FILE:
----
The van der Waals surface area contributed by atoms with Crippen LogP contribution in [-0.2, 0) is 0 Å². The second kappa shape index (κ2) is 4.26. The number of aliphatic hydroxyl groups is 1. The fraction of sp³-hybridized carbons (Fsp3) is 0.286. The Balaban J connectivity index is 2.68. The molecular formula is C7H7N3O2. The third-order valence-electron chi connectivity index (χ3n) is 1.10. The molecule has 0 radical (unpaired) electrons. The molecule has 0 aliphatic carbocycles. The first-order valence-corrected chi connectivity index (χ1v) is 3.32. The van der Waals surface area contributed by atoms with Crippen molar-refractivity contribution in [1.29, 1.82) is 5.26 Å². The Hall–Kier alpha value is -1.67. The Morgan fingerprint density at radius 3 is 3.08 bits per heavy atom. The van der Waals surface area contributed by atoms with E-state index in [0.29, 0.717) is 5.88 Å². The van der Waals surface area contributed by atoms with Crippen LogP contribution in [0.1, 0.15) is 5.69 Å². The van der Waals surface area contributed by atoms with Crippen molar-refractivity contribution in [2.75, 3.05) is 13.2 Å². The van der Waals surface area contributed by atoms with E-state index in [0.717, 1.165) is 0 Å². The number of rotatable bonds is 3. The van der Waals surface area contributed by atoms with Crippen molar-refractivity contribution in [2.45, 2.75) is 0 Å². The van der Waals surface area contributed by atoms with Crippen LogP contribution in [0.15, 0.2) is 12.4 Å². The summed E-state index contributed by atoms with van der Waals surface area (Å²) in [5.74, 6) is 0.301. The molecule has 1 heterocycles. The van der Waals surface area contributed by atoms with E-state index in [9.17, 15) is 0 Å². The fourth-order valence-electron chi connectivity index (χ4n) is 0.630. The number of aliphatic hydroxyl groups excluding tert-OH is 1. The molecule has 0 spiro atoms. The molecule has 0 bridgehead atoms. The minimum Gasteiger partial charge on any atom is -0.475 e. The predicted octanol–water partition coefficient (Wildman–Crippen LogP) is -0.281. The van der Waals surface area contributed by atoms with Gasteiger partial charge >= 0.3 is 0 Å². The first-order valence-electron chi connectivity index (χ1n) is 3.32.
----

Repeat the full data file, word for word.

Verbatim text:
The van der Waals surface area contributed by atoms with Crippen LogP contribution in [-0.2, 0) is 0 Å². The second kappa shape index (κ2) is 4.26. The number of aliphatic hydroxyl groups is 1. The fraction of sp³-hybridized carbons (Fsp3) is 0.286. The Balaban J connectivity index is 2.68. The molecular formula is C7H7N3O2. The third-order valence-electron chi connectivity index (χ3n) is 1.10. The molecule has 0 radical (unpaired) electrons. The molecule has 0 aliphatic carbocycles. The first-order valence-corrected chi connectivity index (χ1v) is 3.32. The van der Waals surface area contributed by atoms with Crippen molar-refractivity contribution in [1.29, 1.82) is 5.26 Å². The Hall–Kier alpha value is -1.67. The Morgan fingerprint density at radius 3 is 3.08 bits per heavy atom. The van der Waals surface area contributed by atoms with E-state index in [0.29, 0.717) is 5.88 Å². The van der Waals surface area contributed by atoms with Crippen LogP contribution in [0.1, 0.15) is 5.69 Å². The van der Waals surface area contributed by atoms with Crippen molar-refractivity contribution in [2.75, 3.05) is 13.2 Å². The van der Waals surface area contributed by atoms with E-state index in [0.717, 1.165) is 0 Å². The number of rotatable bonds is 3. The van der Waals surface area contributed by atoms with Crippen molar-refractivity contribution in [2.45, 2.75) is 0 Å². The van der Waals surface area contributed by atoms with Crippen LogP contribution in [0.15, 0.2) is 12.4 Å². The summed E-state index contributed by atoms with van der Waals surface area (Å²) in [5.74, 6) is 0.301. The molecule has 1 heterocycles. The van der Waals surface area contributed by atoms with E-state index in [9.17, 15) is 0 Å². The fourth-order valence-electron chi connectivity index (χ4n) is 0.630. The number of aliphatic hydroxyl groups excluding tert-OH is 1. The molecule has 0 spiro atoms. The molecule has 0 bridgehead atoms. The minimum Gasteiger partial charge on any atom is -0.475 e. The predicted octanol–water partition coefficient (Wildman–Crippen LogP) is -0.281. The van der Waals surface area contributed by atoms with Gasteiger partial charge >= 0.3 is 0 Å². The first-order valence-electron chi connectivity index (χ1n) is 3.32.